USCIS Leans over Backwards to Facilitate the H-1B Program

By David North on May 1, 2012

Supposing an alien who has studied in the United States wants to get an H-1B visa, to which he is potentially entitled, but stumbles in the process. Maybe he got started late or maybe he could not find an employer willing to file an H-1B petition for him.

Will USCIS just shrug, and let the market and the law take their normal course? You know, somebody else (maybe a citizen or green card holder) will get the job and the alien will have to return to his homeland, at least for a bit.

Heavens, no!

Over the years the agency has created a whole series of band-aids, splints, and crutches to help the disorganized or under-talented or just unlucky alien cover the gap between getting a BS or MS degree here and then getting an H-1B assignment. These same systems also are quite helpful to the not-very-well-organized U.S. firm that may be trying to hire the same alien, so USCIS is not just pouring agape (heavenly love) on the alien, the employer gets some, too.

Admittedly the whole array of visa and petition arrangements is not very easy to understand, if not totally inscrutable. There are deadlines, ceilings and non-ceilings, "cap gaps" and the academic calendar, and employers' whims to cope with, among other things. But if you are going to work at a high-tech job, shouldn't you know how to manipulate such systems? Apparently that's a thought that the agency has not yet had.

That outburst follows my reading a recent USCIS document with the catchy title "Extension of Post-Completion Optional Practical Training (OPT) and F-1 Status for Eligible Students under the H-1B Cap-Gap Regulations: Questions and Answers".

Once upon a time there used to be visas for foreign students, who would come to the United States, complete their studies, and go home. There were also visas for temporary jobs, where workers would come to the United States, do the job, and then go home. And then there were green cards for people with real skills who lived overseas and who wanted to come to the United States to practice those skills and stay here. Each visa was separate and distinct, each with a finite task to perform, and each totally comprehensible.

But USCIS is conscious of, and highly supportive of, a blend of these processes in which a student comes to the United States and then seeks (without leaving America) to move from college to a temporary job to a longer-term temporary job (as an H-1B), and finally to a better job with a green card attached, and maybe from there to citizenship, too. In order to make that sequence work, USCIS has created a series of Rube Goldberg arrangements. Sometimes Congress has been called upon to help.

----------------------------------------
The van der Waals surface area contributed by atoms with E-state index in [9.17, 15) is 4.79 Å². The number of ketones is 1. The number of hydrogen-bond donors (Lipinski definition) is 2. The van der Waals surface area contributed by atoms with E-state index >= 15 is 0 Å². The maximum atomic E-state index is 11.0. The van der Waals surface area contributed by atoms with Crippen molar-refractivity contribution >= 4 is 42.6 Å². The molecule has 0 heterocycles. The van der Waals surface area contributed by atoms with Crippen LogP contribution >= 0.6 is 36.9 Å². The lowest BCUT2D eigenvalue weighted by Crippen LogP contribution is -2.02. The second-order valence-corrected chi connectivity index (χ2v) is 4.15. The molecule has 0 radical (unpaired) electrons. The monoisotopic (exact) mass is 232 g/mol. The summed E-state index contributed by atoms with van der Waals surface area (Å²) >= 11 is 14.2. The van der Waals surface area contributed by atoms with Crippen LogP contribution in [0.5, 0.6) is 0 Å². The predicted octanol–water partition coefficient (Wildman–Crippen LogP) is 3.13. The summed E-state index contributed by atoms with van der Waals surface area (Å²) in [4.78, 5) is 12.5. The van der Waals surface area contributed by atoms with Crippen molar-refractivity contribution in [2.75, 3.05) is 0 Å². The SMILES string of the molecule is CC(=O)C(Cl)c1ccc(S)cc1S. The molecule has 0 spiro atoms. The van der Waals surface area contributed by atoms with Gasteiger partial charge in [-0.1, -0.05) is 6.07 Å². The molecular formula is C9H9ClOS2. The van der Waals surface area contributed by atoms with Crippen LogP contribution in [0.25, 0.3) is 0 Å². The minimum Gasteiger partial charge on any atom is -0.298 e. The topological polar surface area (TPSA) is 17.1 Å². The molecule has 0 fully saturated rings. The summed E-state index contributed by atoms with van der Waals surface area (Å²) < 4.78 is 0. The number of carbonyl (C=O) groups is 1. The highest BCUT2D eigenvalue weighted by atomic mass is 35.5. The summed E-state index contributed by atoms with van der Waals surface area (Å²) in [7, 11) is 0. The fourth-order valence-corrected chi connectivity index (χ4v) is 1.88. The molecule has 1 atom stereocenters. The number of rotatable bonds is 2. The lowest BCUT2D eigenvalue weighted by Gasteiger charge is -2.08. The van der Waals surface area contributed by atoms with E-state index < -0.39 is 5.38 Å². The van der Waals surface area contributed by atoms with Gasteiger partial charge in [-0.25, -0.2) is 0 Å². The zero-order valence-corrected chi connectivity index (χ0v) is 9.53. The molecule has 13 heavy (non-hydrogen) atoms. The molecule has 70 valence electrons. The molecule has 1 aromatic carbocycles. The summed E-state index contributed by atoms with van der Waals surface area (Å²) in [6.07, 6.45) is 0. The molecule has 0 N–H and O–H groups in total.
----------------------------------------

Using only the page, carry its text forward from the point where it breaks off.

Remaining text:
Here are the "problems" as seen by USCIS, in more or less chronological order, and the USCIS solutions:

A new graduate wants to work in United States without either an H-1B petition or a green card: The alien, with a new U.S. college degree, can get a 12-month work permit in the Post-Completion Optional Practical Training (OPT) Program while waiting for the H-1B situation to mature. During this time the new graduate will be treated as though he were still an F-1 student and his employer will not have to cover payroll taxes.

What if 12 months as an OPT is not long enough? The new graduate, if he studied in one of the STEM (science, technology, engineering, and math) fields can get another 17 months in extended OPT status, and thus still be treated as an F-1 and be able to continue to work legally while waiting for the H-1B.

What if 12 months plus 17 months is not enough? There is always the 60-day grace period at the end of the nominal F-1 status when that status is still half alive. At the mid-point of the grace period the F-1 student, in this scenario, has NOT been a student for two and a half years, but is still here legally in "student" status.

What if 29 months plus a 60-day grace period is still not enough? If an H-1B petition was filed during the 31 months and was still pending, the F-1 period would be extended until such time as a favorable H-1B decision had been made, in which case the alien could stay in the United States for at least three more years, or until such time as a negative decision had been made, which would, finally, cause the alien's departure.

This last extension of the F-1 status was created by USCIS and is called the "cap gap". That is a reference to the cap, or ceiling, on most H-1B applications that sometimes thwarts would-be H-1Bs.

One wonders if Guinness Book of World Records has a category for the longest interval between a U.S. university degree and the conclusion of the cap gap period.

Finally, what if the graduate, now a full-fledged alien worker, has an H-1B job and an approved green card petition, but does not have a visa number for permanent resident status? He can stay, legally, in H-1B status until a visa number arrives. This is the status of some long-term H-1B workers from India and China and it relates to the often-oversubscribed county-of-origin ceilings, another aspect of our endlessly complicated U.S. immigration law.